Opinion | Not voting is a choice – the wrong one

Abstaining from voting in an election year doesn’t absolve you from participating in a flawed system.

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Katie Goodale

The Hawk the Vote website is seen on Monday, Sept. 14, 2020.

Zeina Aboushaar, Opinions Columnist


The past four years have been painful for many Americans and it seems that the flawed system of voting is the only way out — America’s only hope. Every time we tried to voice our concerns, our pain, and our anger, we were yet again denied our liberties. The only thing that can save us is all of us getting out to vote, voting by the millions, and committing to voting like never before. Believe in the system, however broken it is, because the alternative is nothing.

There are many that challenge the idea of voting. with the assumption that one vote won’t matter in a sea of millions. But, in a democracy, voting is not individual. Power is in the people as a whole, and if we join together for the right causes then our voices will finally matter for once. It’s time to commit, as a community, to fight for making an equal world for all. Every day thousands of people are dying due to the corrupt government leadership and the wait is over.

We simply cannot wait any longer. In 2020, we need every voice speaking in unison and by demanding for the leaders we believe in, we demand for social justice. According to AACT Now, “Increasing the number of people that vote in each election means better representation, more funding to our communities, and a better quality of life.”

Not voting is a tacit endorsement of the winner. This election is inevitable whether you vote or not, and in not voting you silently say, “I accept the outcome of this.”

Even if there are no good options in your eyes, the lesser of two evils still exists. If the greater of two evils wins, your lack of support for the lesser is as good as an endorsement of the greater.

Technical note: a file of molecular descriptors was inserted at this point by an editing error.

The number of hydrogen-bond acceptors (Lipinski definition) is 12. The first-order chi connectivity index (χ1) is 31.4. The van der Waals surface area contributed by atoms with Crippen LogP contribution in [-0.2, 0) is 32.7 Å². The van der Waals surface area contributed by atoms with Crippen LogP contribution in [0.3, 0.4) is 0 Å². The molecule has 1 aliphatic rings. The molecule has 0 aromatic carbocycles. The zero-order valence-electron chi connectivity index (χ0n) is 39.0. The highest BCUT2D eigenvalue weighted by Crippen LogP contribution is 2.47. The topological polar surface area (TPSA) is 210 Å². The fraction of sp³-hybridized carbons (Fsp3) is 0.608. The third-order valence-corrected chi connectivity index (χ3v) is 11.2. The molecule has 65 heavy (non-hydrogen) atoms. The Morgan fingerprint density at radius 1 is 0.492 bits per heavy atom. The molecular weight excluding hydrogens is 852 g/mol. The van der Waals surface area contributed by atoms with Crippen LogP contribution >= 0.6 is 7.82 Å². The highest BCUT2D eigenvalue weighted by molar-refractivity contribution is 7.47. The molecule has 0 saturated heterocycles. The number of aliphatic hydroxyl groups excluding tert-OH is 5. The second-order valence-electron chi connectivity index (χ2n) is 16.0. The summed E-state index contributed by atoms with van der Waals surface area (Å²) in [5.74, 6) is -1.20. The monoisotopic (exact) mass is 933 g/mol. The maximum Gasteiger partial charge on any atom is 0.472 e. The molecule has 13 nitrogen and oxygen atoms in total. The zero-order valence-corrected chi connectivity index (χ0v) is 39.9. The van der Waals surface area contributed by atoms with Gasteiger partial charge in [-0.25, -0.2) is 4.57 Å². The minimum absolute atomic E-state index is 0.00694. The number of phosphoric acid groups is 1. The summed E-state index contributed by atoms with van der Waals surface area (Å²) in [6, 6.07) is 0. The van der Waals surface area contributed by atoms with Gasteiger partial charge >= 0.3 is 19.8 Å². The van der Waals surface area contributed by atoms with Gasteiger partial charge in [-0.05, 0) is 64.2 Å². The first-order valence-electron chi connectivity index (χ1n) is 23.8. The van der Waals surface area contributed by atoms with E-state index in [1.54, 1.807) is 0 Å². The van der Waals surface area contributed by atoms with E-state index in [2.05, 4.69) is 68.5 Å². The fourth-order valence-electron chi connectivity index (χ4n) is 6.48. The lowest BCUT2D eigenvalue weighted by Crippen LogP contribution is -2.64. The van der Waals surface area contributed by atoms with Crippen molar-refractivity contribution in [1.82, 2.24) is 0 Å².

In a Ted talk, Eric Liu stated that, “From the Revolution to the Civil Rights Era, the United States had a vibrant, robustly participatory and raucous culture of voting.” In the 19th century, immigrants fueled the culture of voting, which only grew with each new wave of voters. After the reconstruction, when African Americans were given the right to exercise their votes, they celebrated in parades. The civil-rights movement, which advocated for equal citizenship after being denied by Jim Crow, put voting in the center of its movement. Generations of activists knew that voting matters and it is the only opportunity given to the people to claim power.

Not voting now is a slap in the face to every activist who fought for the right to vote.

Instead of being afraid of silence, be afraid of the people who have caused it. It is the people in power who have tolerated the violence and racism in our country. It is the people in power who turned a blind eye to the injustices that minority groups face on a daily basis. They have built a system that justifies the pain of others and it’s time to tear that system down. When we vote, even if it is out of anger, we are fulfilling our own beliefs. We are fighting for the power we wish we had.

Our speeches have gone unheard. Our protests have been denied. This is a revolution against the corruptness of the system. A revolution of ideas, and policies, and power. Let’s vote this power into existence.


Columns reflect the opinions of the authors and are not necessarily those of the Editorial Board, The Daily Iowan, or other organizations in which the author may be involved.


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